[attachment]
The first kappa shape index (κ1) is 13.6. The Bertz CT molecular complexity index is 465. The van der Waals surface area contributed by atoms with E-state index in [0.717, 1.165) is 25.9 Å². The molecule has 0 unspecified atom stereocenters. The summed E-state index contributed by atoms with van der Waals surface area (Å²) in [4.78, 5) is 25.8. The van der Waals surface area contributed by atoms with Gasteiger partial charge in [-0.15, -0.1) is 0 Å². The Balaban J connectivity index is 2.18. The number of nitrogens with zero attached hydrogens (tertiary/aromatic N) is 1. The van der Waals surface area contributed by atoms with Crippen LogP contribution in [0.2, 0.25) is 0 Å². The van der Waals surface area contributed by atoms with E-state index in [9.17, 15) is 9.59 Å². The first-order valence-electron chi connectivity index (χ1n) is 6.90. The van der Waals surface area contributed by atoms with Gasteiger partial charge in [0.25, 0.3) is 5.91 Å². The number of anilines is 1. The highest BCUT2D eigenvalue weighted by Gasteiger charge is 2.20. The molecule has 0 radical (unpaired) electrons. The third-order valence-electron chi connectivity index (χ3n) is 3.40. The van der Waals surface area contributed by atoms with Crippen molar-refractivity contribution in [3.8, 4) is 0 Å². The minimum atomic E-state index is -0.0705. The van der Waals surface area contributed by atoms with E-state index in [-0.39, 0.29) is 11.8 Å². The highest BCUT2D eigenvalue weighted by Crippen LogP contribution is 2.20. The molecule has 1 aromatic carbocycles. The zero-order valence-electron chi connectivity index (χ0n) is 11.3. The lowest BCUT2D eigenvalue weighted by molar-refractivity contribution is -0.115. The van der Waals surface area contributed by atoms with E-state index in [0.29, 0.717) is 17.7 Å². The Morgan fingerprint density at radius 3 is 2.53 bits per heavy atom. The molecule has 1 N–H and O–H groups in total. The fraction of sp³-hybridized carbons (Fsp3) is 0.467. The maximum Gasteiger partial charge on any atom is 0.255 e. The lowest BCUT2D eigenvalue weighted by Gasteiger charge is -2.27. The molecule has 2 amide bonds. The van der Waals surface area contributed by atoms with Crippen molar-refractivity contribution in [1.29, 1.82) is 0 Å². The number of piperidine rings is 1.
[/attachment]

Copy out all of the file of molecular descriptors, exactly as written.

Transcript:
The first kappa shape index (κ1) is 13.6. The Bertz CT molecular complexity index is 465. The van der Waals surface area contributed by atoms with E-state index in [0.717, 1.165) is 25.9 Å². The molecule has 0 unspecified atom stereocenters. The summed E-state index contributed by atoms with van der Waals surface area (Å²) in [4.78, 5) is 25.8. The van der Waals surface area contributed by atoms with Gasteiger partial charge in [-0.15, -0.1) is 0 Å². The Balaban J connectivity index is 2.18. The number of nitrogens with zero attached hydrogens (tertiary/aromatic N) is 1. The van der Waals surface area contributed by atoms with Crippen LogP contribution in [0.2, 0.25) is 0 Å². The van der Waals surface area contributed by atoms with E-state index in [9.17, 15) is 9.59 Å². The first-order valence-electron chi connectivity index (χ1n) is 6.90. The van der Waals surface area contributed by atoms with Gasteiger partial charge in [0.25, 0.3) is 5.91 Å². The number of anilines is 1. The highest BCUT2D eigenvalue weighted by Gasteiger charge is 2.20. The molecule has 0 radical (unpaired) electrons. The third-order valence-electron chi connectivity index (χ3n) is 3.40. The van der Waals surface area contributed by atoms with Crippen molar-refractivity contribution in [3.8, 4) is 0 Å². The minimum atomic E-state index is -0.0705. The van der Waals surface area contributed by atoms with E-state index in [-0.39, 0.29) is 11.8 Å². The highest BCUT2D eigenvalue weighted by Crippen LogP contribution is 2.20. The molecule has 1 aromatic carbocycles. The zero-order valence-electron chi connectivity index (χ0n) is 11.3. The lowest BCUT2D eigenvalue weighted by molar-refractivity contribution is -0.115. The van der Waals surface area contributed by atoms with E-state index in [0.29, 0.717) is 17.7 Å². The Morgan fingerprint density at radius 3 is 2.53 bits per heavy atom. The molecule has 1 N–H and O–H groups in total. The fraction of sp³-hybridized carbons (Fsp3) is 0.467. The maximum Gasteiger partial charge on any atom is 0.255 e. The lowest BCUT2D eigenvalue weighted by Gasteiger charge is -2.27. The molecule has 2 amide bonds. The van der Waals surface area contributed by atoms with Crippen molar-refractivity contribution in [1.29, 1.82) is 0 Å². The number of piperidine rings is 1.